Connecting with book buyers

Another writer spoke about the fact that children’s books are rarely reviewed in mainstream media, and mentioned a specific publication she tried to encourage to review children’s books, in vain.

She is right – buy-in from daily newspapers, women’s magazines, parenting magazines, among others would be good. Writers need to continually push for that; they need promote themselves and their books to mainstream journalists, so they too become part of the effort to get SA children to read.

I know that’s hard work, and can be thankless task too. I also know journalists and editors are a hard sell when you ask them to review your book or profile you as a new writer, as they are mostly looking for something that can generate headlines and debates.

One of the participants, a librarian, said writers and librarians need to connect more, so the writers can find buyers for the books they slaved over, and librarians can find the locally produced books they need to provide for the kids.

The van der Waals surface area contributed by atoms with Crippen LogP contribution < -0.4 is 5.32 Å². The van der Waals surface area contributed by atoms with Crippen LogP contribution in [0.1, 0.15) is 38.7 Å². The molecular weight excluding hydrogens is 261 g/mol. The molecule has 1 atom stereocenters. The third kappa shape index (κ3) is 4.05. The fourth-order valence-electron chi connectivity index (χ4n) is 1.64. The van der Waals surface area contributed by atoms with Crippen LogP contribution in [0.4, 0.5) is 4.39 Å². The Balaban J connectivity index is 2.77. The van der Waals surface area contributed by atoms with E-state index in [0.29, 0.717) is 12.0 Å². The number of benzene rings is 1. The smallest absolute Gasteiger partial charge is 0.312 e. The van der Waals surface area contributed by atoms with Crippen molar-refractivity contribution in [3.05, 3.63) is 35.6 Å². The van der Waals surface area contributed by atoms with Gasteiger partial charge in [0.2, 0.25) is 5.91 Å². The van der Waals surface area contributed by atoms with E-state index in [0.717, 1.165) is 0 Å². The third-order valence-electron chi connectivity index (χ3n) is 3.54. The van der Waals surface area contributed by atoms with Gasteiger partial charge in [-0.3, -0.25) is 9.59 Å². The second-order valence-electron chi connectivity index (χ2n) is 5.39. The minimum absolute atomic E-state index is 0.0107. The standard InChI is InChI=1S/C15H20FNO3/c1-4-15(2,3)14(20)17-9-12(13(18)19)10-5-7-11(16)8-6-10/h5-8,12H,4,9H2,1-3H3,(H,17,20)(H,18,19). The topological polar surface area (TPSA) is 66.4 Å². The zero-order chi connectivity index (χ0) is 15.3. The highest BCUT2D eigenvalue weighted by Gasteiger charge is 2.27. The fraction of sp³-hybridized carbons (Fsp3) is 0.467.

I think it would also help if writers looked at other innovative ways to find the people who make book-buying decisions – maybe through reviews in parenting magazines, women’s magazines etc. Writers also need to learn more self-promotion strategies.

Sometimes American writers I know drive me crazy because they are so focused on self-promotion; sometimes I think overlooking the fact the most important aspect of a writing career is bringing out new materials. But SA writers could learn a lesson or two from the blatant self-promotion.

It is unfortunate that even I, as a writer and mother of a child who loves books, am still not connecting to SA children’s book writers.

As I mentioned here previously on this blog, many local writers don’t seem to have web presence, so even when I hear of them, and want to check out their works, it’s not easy to do. And by the time we get to the bookshop, they have to compete with their overseas counterparts for Baby’s attention.